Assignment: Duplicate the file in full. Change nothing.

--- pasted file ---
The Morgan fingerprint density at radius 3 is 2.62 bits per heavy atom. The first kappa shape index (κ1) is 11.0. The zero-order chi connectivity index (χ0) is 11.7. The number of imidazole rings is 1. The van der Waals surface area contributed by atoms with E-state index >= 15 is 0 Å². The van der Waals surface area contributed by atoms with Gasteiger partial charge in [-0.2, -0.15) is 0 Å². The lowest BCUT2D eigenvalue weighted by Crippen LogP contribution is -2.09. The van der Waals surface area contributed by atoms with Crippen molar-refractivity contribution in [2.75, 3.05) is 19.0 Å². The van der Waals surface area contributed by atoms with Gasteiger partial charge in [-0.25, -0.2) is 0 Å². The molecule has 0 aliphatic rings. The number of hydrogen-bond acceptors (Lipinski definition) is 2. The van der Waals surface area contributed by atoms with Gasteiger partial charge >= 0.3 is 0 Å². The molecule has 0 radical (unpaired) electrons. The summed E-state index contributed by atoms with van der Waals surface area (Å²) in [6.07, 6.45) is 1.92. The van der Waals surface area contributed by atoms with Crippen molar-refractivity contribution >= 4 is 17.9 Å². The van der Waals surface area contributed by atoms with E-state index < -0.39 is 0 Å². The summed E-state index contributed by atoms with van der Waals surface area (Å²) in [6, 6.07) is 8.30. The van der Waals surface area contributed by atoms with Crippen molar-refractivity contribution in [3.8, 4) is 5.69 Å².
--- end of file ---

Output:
The Morgan fingerprint density at radius 3 is 2.62 bits per heavy atom. The first kappa shape index (κ1) is 11.0. The zero-order chi connectivity index (χ0) is 11.7. The number of imidazole rings is 1. The van der Waals surface area contributed by atoms with E-state index >= 15 is 0 Å². The van der Waals surface area contributed by atoms with Gasteiger partial charge in [-0.2, -0.15) is 0 Å². The lowest BCUT2D eigenvalue weighted by Crippen LogP contribution is -2.09. The van der Waals surface area contributed by atoms with Crippen molar-refractivity contribution in [2.75, 3.05) is 19.0 Å². The van der Waals surface area contributed by atoms with Gasteiger partial charge in [-0.25, -0.2) is 0 Å². The molecule has 0 aliphatic rings. The number of hydrogen-bond acceptors (Lipinski definition) is 2. The van der Waals surface area contributed by atoms with Gasteiger partial charge >= 0.3 is 0 Å². The molecule has 0 radical (unpaired) electrons. The summed E-state index contributed by atoms with van der Waals surface area (Å²) in [6.07, 6.45) is 1.92. The van der Waals surface area contributed by atoms with Crippen molar-refractivity contribution >= 4 is 17.9 Å². The van der Waals surface area contributed by atoms with E-state index < -0.39 is 0 Å². The summed E-state index contributed by atoms with van der Waals surface area (Å²) in [6, 6.07) is 8.30. The van der Waals surface area contributed by atoms with Crippen molar-refractivity contribution in [3.8, 4) is 5.69 Å².